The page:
Posts Tagged ‘Divergent trilogy’

Insurgent

Veronica Roth

War looms in sixteen-year-old Tris’s dark dystopian world as disputes between the factions grow. Tris must now fight against all odds to discover the truth that can save her and the people she loves. Sides must be chosen, secrets will emerge – and the choices she makes will have devastating and unexpected consequences.

If you have read Divergent (and if you haven’t look away! and check out our review) you will know that Tris, at age 16, went through the choosing ceremony and made a choice to leave her own faction of Abnegation and join Dauntless. Then later on we find out that her simulation results indicated that she had an aptitude for 3 factions and could have chosen any one of them – that she was in fact Divergent. That choice has led her on a roller coaster of an adventure, as she went through the violent Dauntless initiation process, was picked on for her size and quickly learnt who her enemies were. She also begins to realise that all is not well between the five factions and that in fact a war is coming.

Insurgent takes up where Divergent left off, with Tris and Tobias heading for the safety of Amity after the horrific Erudite attack. There is no recapping so it may be an idea to have a re-read of Divergent first to remind yourself of where the story is up to. Insurgent is fast paced and keeps you gripped. I have to keep reminding myself that Tris is just a mere 16 years old, one who has lost her parents and whose life is at risk for her Divergent qualities.

Divergent introduces us to the five factions; Abnegation, Amity, Candor, Dauntless and Erudite. In Insurgent we get to know each faction better. Although each has their own particular set of beliefs and morals, there is a consequence for holding those ideals so highly. For example, Candor values honesty, but yet they value it so highly that they have no thought to the damage that it might cause. Dauntless are free and value bravery but their chaotic way of life and complete recklessness leads to much unnecessary damage and death.

There is much fighting and loss and Tris is truly on a journey as she battles, not only to find out the ‘truth’ and what the significance of the ‘Divergent’ is, but also to battle her inner demons as she comes to terms with all that has happened. She seems increasingly reckless and finds it hard to make the right choice as her guilt and grief threaten to overwhelm her and at times I admit to getting frustrated with her and wanting to shout at her!

Tris and Tobias (Four) seem more apart than they are together for a lot of the book as they battle their demons separately and find it hard to trust and completely let go and be honest with each other about what they are each dealing with. Yet their underlying commitment to each other despite everything is very touching but it’s heart breaking at times as Tris is so conflicted as she wants to reach out and touch Tobias and be close to him, yet constantly holds back because of her pain and confusion. There is a lot of emotion going on that sweeps you right up with it. Phew!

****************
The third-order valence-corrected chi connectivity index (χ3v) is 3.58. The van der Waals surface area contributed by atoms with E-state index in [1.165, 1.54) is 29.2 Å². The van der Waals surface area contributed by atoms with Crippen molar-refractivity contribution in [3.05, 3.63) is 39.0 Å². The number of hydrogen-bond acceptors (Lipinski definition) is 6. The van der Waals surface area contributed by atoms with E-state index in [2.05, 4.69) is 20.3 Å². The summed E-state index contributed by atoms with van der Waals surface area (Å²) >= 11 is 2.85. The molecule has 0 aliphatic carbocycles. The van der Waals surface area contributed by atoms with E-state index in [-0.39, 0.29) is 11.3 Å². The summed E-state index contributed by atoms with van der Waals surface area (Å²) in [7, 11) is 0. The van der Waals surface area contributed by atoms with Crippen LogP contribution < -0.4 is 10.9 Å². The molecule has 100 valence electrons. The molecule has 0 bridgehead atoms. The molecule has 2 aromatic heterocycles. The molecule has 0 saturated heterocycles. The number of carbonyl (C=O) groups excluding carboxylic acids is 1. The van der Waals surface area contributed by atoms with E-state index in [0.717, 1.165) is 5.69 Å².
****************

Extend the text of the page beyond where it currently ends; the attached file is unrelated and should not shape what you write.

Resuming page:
The last few chapters are pretty relentless and I even confess to getting a wee bit confused and having to go back and re-read a few pages there is so much going on! There is a twist in the end… not completely unpredictable but it’s left me musing over society and its ills and how easily society could get to this place. Scary stuff!

Verdict: This is a fast paced and very gripping sequel to Divergent. I completely loved Divergent and still love it a little more than Insurgent, but am hooked on the story as a whole and cannot wait for the final part of the Trilogy to make its appearance next year.

This post is part of the Team #CANDORUK campaign for #INSURGENTUK

Reviewed by Lesley

Publisher: Harper Collins children’s
Publication Date: May 2012
Format: Paperback
Pages: 525
Genre: Dystopian, Romance
Age: YA
Reviewer: Lesley
Source: Provided by publisher
Challenge: None
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Divergent

Veronica Roth

Three flying birds…
One for each member of the family I left behind.
Sixteen-year-old Tris is forced to make a terrible choice.
In a divided society where everyone must conform, Tris doesn’t fit. So she ventures out alone, determined to discover where she truly belongs. Shocked by her brutal new life, Tris can trust no one. And yet she is drawn to a boy who seems to both threaten and protect her.
The hardest choice lies ahead.

If the over excitement of over 70 UK bloggers, falling over themselves to promote its sequel, isn’t enough to convince you of the fabulousness of this novel then, I doubt there is anything I can write to convince you, but what the hey, I’ll give it a go!

Futuristic Chicago is divided in to five distinct factions. At its core, each faction exists to preserve and promote the values it feels are most important for a peaceful society and eradicate those personality traits deem undesirable and dangerous.

Valuing Selflessness about all else, Abnegation would climb twenty flights of stairs in order to give their space in a lift to another person. They fade in to the back ground in their matching grey clothing and utilitarian hair styles, believing to be truly selfless they cannot be self aware.